Lonely ShoreRating: 4.75 stars
Buy Link:
Amazon | All Romance | Amazon UK
Length: Novel

Time has run out for super soldier Zed Anatolius. The alien poison used to turn him into an ultimate warrior has left him unpredictable and dangerous to everyone around him. Day by day he slips further into the remains of his degrading mind, further from reality, and further from Felix, the man he loves. Felix knows that Zed is getting worse, but he is torn between wanting to fight for their future and living for the few moments they may have left.

As Zed spirals deeper into madness, the tight knit crew of the Chaos fight to protect Zed from himself, while fleeing from the increasingly determined Agrius cartel. With enemies dogging their every move, Felix and his friends must roll the dice on an experimental treatment to save Zed. But even if they save his life, it may be too late for his mind.

Wow what a gut puncher Lonely Shore was. More than once I had to wipe away a tear or two, so readers, be ready for an emotional roller-coaster. I should start by saying this book is a direct sequel to Chaos Station and you really have to read that book before you start Lonely Shore as the plot carries over in multiple ways.

Lonely Shore is more about Felix and Zed’s emotional journey than being a huge sci-fi action piece, but what a journey! The horrific aspects of Zed’s descent into madness are shown with a stark honesty that really cut to the core of me. As he begins to loose time, memories, and even his own sense of self, his desperation comes through as agonizingly real to the reader. There is a scene where Zed temporarily forgets Felix’s name and Zed’s absolute panic is truly visceral. I would give a heads up to anyone who has a trigger regarding Alzheimer’s because while Zed’s disease moves rapidly, many of his experiences echo aspects of that disease, or at least they did for me. Zed tries to keep his worsening episodes a secret from the rest of the crew and some of the best scenes show how everyone struggles to deal with his poorly constructed lies and the reality of the situation. Felix is just as tough as Zed, but his emotions are less muted and more volatile and as a result they often spill out as a jumbled mix that seems powerful and brutally painful. The authors have done a masterful job of capturing the depth of human grief and the powerless we feel when confronted by that over which we have no control.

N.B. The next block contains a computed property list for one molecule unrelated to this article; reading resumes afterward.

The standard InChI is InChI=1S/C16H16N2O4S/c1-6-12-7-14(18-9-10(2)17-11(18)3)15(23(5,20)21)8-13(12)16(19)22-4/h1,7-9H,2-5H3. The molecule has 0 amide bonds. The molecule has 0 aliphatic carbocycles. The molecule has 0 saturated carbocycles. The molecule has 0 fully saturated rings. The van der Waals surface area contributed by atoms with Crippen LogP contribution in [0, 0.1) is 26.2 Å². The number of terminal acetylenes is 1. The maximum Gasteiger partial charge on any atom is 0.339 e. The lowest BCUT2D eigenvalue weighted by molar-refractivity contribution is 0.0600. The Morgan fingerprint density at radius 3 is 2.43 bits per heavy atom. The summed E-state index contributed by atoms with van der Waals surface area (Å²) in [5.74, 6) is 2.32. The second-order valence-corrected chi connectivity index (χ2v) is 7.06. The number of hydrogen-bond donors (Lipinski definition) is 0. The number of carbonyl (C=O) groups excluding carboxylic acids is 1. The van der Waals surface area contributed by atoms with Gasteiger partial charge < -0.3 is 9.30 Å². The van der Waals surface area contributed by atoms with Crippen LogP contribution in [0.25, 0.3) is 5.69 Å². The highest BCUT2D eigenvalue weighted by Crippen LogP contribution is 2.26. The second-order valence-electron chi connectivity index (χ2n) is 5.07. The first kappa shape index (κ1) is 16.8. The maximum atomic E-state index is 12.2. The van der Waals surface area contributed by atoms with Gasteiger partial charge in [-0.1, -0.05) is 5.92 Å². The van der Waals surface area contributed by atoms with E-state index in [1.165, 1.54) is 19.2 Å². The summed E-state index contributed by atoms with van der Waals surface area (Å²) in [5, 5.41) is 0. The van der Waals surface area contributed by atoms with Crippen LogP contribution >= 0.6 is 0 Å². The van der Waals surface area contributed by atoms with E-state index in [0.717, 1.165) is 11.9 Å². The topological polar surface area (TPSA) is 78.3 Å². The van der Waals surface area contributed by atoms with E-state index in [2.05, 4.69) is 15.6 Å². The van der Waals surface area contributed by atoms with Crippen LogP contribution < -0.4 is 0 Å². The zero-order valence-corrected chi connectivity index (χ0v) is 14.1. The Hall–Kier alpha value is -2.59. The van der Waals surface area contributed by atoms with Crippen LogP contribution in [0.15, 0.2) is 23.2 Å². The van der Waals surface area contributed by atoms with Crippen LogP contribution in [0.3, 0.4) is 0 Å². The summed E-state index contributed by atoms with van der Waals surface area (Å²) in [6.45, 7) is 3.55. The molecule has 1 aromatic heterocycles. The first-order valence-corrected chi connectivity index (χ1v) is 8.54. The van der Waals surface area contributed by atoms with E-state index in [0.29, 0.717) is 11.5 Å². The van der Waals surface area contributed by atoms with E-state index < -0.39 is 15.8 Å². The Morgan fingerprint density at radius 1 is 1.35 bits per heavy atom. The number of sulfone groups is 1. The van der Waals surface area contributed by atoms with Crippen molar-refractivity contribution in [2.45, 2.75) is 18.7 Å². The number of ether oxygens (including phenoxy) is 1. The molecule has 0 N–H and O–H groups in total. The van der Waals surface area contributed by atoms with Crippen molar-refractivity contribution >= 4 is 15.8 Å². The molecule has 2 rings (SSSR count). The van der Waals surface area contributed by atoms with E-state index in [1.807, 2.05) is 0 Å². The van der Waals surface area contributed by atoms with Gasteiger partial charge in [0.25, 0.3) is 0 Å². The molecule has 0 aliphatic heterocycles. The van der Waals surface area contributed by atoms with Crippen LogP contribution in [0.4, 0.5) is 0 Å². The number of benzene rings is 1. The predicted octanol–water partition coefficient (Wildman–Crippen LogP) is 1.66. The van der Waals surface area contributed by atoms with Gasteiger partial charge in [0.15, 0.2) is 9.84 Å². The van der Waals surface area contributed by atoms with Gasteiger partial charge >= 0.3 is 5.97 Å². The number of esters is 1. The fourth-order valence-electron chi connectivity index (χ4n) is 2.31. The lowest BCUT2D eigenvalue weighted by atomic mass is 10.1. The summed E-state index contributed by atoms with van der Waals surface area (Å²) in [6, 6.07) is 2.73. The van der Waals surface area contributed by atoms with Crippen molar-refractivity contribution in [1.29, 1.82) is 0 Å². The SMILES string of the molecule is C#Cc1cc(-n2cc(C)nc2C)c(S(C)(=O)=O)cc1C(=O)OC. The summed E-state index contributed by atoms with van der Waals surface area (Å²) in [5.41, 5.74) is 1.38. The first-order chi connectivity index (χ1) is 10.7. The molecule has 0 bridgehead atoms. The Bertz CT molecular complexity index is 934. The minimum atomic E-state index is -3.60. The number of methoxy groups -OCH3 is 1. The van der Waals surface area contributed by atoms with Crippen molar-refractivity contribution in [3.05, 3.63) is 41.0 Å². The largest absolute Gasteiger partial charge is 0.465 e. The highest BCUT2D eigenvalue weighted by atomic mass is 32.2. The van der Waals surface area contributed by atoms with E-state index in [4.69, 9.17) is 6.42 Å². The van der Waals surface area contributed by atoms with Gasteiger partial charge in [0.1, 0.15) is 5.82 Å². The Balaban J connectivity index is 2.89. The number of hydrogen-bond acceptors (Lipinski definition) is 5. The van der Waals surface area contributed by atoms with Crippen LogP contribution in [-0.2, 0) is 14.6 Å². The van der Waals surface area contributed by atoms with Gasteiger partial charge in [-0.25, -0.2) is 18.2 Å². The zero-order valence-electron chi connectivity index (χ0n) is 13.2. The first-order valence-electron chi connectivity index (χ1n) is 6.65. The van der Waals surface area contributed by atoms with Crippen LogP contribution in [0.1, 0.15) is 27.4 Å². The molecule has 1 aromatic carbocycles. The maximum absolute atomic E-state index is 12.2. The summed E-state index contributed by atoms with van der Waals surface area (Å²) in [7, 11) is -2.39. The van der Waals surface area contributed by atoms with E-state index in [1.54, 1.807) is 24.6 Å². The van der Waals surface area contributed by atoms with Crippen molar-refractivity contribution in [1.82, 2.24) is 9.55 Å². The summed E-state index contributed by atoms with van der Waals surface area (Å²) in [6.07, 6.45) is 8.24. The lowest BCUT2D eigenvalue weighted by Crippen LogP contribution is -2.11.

On a slightly less angst-laden note, I loved the return of the Chaos crew. Their individual personalities are wonderfully rendered. There is a true sense of family amongst the members of the Chaos and the authors have created a space where readers are welcomed into the family rather than left feeling isolated or unconnected. These characters further the plot without ever stealing the scene from Felix and Zed. It was especially nice to learn more about Qek, the alien pilot and ultimately she and her people play an important role in the fight to save Zander. Additionally, the plot to Lonely Shore moves quickly as the strong undercurrent of tension pushes the narrative forward without much lag.

My only real grumble concerns the Agrius cartel. This particular bunch of nasty thugs carried over from the first novel and for much of Lonely Shore, they are trying to stop the Chaos at every turn. But then they went from being a menace to little more than annoyance in just a few pages. It was all together anticlimactic and felt too easy to me. I would preferred to see this part of the plot given a meatier conclusion. My other minor annoyance is the same here as it was in Chaos Station. Both Felix and Zed have multiple names and these are used rather willy-nilly and it’s maddening to see Felix referred to as Flick in one sentence only to have someone else call him Fixer in the next. It’s a hardly a major issue, but its just one of those things that occasionally becomes distracting.

Having enjoyed Chaos Station, I assumed its sequel would be equally interesting. I never expected Lonely Shore to be so emotionally wrenching or to become so genuinely attached to the characters. This is really an amazing novel and I would encourage even those who normally don’t enjoy science fiction to give it a try. Felix and Zed make a fantastic couple and following their adventures is a true pleasure!

sue sig

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